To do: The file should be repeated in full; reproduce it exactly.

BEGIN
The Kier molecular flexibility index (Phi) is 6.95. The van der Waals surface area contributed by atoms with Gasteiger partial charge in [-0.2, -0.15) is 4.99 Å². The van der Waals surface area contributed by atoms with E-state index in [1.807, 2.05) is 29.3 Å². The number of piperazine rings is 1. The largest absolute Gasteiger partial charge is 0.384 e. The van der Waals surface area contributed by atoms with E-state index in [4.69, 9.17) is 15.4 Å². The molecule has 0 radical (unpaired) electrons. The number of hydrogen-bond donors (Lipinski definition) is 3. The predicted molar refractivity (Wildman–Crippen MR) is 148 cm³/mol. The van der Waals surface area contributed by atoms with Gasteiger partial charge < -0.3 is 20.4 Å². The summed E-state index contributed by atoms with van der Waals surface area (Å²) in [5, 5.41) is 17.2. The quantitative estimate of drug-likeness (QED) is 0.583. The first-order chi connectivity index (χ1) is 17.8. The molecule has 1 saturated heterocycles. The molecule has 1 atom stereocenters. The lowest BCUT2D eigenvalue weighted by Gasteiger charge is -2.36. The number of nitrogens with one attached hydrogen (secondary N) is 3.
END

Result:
The Kier molecular flexibility index (Phi) is 6.95. The van der Waals surface area contributed by atoms with Gasteiger partial charge in [-0.2, -0.15) is 4.99 Å². The van der Waals surface area contributed by atoms with E-state index in [1.807, 2.05) is 29.3 Å². The number of piperazine rings is 1. The largest absolute Gasteiger partial charge is 0.384 e. The van der Waals surface area contributed by atoms with E-state index in [4.69, 9.17) is 15.4 Å². The molecule has 0 radical (unpaired) electrons. The number of hydrogen-bond donors (Lipinski definition) is 3. The predicted molar refractivity (Wildman–Crippen MR) is 148 cm³/mol. The van der Waals surface area contributed by atoms with Gasteiger partial charge < -0.3 is 20.4 Å². The summed E-state index contributed by atoms with van der Waals surface area (Å²) in [5, 5.41) is 17.2. The quantitative estimate of drug-likeness (QED) is 0.583. The first-order chi connectivity index (χ1) is 17.8. The molecule has 1 saturated heterocycles. The molecule has 1 atom stereocenters. The lowest BCUT2D eigenvalue weighted by Gasteiger charge is -2.36. The number of nitrogens with one attached hydrogen (secondary N) is 3.